So, if you are launching a website, you will anyway need both services. If you buy it from the same provider, they will usually offer you a “forever domain,” which usually lasts until you switch to another web hosting provider. After that, you will automatically switch to the yearly renewal model.
In exchange for that, you will pay a very affordable monthly subscription fee. At Billioname, you can even register for a hosting web package for free.
Option 2: Choose auto-renewal when registering your domain
Another option-illusion for forgetting about the domain renewals is to set the auto-renewal function when registering the domain. You will need everything you normally do for other subscriptions:
- Attach your credit card details.
- Give your consent for a periodical renewal.
- Make sure to have the appropriate sum on your card when the renewal day approaches.
This method will free you from the renewal hassles and significantly reduce the risk of losing your domain to third parties. Even though you will have to pay for renewal every time, the convenience of this method can’t be underestimated. You can be sure your most important asset, your brand name, is firmly attached to you, and no other party can benefit from it if you happen to forget to renew it.
The good news is that most domain registrars do not add much to the registration fee when setting the renewal price. There might even be domains, which will have no renewal fee. Usually, such domains include country-specific TLDs to support domestic businesses. For example, Billioname does not charge renewal fees for the .am Armenian domains.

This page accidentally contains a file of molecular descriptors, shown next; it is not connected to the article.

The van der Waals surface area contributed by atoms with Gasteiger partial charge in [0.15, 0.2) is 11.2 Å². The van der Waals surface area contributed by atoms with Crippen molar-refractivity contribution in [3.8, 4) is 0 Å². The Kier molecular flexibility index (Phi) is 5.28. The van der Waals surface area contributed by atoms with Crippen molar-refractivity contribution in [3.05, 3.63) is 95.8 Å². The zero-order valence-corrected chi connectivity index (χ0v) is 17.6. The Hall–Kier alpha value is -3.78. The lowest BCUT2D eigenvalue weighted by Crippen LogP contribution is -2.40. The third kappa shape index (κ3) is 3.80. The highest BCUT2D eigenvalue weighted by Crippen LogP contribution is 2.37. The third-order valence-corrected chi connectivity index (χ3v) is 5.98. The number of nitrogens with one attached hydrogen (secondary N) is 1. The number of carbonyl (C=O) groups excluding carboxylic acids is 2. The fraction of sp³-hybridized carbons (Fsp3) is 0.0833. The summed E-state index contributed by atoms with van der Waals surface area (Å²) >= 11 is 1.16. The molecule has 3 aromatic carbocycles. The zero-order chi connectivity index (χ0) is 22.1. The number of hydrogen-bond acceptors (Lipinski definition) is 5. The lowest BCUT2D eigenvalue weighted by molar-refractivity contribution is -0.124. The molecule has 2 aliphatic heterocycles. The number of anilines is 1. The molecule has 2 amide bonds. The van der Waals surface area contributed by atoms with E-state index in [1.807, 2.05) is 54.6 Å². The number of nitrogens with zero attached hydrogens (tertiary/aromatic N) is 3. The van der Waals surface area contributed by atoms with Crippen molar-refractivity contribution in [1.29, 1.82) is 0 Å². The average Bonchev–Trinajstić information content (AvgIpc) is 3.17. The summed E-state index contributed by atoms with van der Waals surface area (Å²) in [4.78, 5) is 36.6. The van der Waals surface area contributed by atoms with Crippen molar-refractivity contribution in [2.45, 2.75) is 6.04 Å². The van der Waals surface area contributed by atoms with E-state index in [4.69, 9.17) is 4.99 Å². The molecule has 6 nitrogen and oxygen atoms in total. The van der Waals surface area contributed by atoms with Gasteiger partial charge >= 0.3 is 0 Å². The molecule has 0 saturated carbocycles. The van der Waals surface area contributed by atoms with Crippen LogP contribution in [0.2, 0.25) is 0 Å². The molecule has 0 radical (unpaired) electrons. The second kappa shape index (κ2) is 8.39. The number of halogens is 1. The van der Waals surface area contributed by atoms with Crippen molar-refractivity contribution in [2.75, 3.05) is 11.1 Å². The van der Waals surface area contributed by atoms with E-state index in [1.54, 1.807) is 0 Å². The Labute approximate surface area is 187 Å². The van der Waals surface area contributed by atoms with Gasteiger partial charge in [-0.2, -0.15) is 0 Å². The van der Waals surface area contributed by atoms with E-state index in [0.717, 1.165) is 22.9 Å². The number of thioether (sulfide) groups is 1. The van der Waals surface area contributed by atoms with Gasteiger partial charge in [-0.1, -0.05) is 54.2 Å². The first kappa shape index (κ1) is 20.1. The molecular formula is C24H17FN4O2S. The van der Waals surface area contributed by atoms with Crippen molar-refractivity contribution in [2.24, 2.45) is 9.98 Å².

Other than .am, there is a vast list of TLDs with their renewal fees you can choose from in Billionaire.
Head to the complete list of the website to find the renewal fee for your specific domain.
Option 3 (compromising): Register a domain name for ten years
Compared to the first two options, the 10-year registration of the domain name is the least comfortable option. You still need to remember the renewal date, and there is a particular risk of losing it to outsiders.
However, compared to yearly renewal, ten years can be considered a lifetime. You will be free of renewal hassles for a significant period. The ten years is the maximum duration of domain registration that the main coordinating body ICANN (Internet Corporation for Assigned Names and Numbers) allows.
You can choose the option for ten years when completing the standard steps of your domain registration.
To sum up, the domain renewal itself is not technically complex, time-consuming, or expensive. It’s simple, but most issues of the domain renewals are connected by the domain owners’ failure to keep track of the domain expiration dates and the warning emails from the domain provider. The necessity of the “forever domains” is mainly connected to eliminating that risk and hassle from the domain owners’ lives. In this regard any of the above-mentioned three methods will come in extremely handy for you.